Dear Parishioners and Friends,
The theme of today’s readings and Gospel is the word desire, occurring in different contexts, different meanings, not only literally, but also spiritually. The Book of Exodus shows God’s care over the people of Israel, Moses’ actions and his agreement with God. In this text the term desire occurs in the popular sense, but at the same time becomes an opportunity to show how God responds to basic human needs. Moses, who became responsible for the people, asked God for help to satisfy their desires. The Lord answered Moses, “Go out in front of the people. Take with you some of the elders of Israel and take in your hand the staff with which you struck the Nile, and go. I will stand there before you by the rock at Horeb. Strike the rock, and water will come out of it for the people to drink.” So Moses did this in the sight of the elders of Israel. (Ex. 17.5-6).
That desire of a typical human has been satisfied by the miracle God made through Moses. Although we are Christians, we are faced by the desire for God, the Eucharist, the desire for His love, His grace and His mercy. St. Paul in the letter to the Romans writes: “Therefore, since we have been justified by faith, we have peace with God through our Lord Jesus Christ, through whom we have gained access [by faith] to this grace in which we stand, and we boast in hope of the glory of God.” (5.1-2).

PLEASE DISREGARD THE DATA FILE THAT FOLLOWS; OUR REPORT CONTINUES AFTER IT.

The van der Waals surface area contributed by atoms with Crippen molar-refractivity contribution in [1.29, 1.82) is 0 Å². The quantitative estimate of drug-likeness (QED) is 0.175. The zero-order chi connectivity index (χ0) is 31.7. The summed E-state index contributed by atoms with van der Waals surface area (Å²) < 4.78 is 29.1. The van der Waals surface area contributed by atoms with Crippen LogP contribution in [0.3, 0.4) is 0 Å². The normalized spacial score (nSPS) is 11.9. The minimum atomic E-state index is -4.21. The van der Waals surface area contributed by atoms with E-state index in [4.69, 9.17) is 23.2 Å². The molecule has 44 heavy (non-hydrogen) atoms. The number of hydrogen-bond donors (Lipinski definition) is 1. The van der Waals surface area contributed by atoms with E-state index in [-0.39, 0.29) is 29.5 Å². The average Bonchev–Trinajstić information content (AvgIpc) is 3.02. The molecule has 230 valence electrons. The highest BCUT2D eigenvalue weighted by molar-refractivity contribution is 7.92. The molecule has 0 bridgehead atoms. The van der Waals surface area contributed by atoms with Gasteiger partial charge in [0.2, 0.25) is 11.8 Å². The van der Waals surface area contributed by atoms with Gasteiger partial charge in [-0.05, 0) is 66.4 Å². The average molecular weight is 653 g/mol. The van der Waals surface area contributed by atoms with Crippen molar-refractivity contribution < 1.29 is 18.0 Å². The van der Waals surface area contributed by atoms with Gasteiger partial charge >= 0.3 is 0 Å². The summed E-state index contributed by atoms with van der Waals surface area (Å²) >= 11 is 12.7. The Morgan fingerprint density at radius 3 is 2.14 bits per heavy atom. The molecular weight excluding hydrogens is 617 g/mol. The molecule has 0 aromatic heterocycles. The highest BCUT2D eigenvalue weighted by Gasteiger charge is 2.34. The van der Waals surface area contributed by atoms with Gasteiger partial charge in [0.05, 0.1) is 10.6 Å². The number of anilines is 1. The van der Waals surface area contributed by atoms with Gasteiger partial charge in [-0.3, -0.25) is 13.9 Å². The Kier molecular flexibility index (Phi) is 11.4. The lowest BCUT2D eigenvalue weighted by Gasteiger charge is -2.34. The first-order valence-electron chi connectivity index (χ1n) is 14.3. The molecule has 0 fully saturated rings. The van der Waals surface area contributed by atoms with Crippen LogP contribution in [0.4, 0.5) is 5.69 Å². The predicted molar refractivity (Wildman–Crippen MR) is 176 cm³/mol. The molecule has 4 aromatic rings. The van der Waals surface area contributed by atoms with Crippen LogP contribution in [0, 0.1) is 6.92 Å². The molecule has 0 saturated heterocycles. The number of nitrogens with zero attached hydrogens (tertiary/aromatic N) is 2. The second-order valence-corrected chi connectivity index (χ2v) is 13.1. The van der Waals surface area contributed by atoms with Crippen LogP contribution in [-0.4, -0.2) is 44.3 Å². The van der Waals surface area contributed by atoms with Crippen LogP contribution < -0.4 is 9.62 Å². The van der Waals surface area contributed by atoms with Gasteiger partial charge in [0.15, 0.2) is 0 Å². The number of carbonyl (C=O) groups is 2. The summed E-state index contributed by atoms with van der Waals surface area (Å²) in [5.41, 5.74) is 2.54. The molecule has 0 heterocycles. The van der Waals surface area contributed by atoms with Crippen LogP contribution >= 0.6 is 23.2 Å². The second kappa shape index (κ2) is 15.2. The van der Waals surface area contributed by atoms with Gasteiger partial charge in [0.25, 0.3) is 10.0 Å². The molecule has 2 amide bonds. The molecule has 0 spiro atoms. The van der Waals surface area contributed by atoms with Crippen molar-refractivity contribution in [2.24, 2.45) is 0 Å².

In the Gospel, the word “DESIRE” appears with many meanings. In the conversation with the Samaritan woman, Jesus Christ, indicating the inconspicuous gesture of providing a cup of water to the thirsty, teaches us the meaning of mercy, understanding, love of neighbor and love of God. The words that He speaks, should be the signs of our earthly pilgrimage. May we reach the one and only truth, which we should repeat in our hearts: “We no longer believe because of your word; for we have heard for ourselves, and we know that this is truly the Savior of the world.”(J4,42). We only hope that the desire of love, of mercy, of goodness will be ours. Lord, let us feel a lifelong desire of your presence, love, mercy and goodness, so that while walking Your way, we will remember Your sacrifice for us.
This Monday, March 20, Msgr. Władysław Podeszwik will fly to Poland. I thank him for his prayers, hearing confessions, the time and the joy he shared with all of us. Thank you all who have shown our Monsignor so much love, warmth and understanding. In particular, I thank Mr. Mark Jaczyński, who is, as usual, the sponsor of the ticket. I wish Father Monsignor Wladyslaw “happy and safe traveling”.
May the Lord bless you all on this new week that is in front of us. God Bless!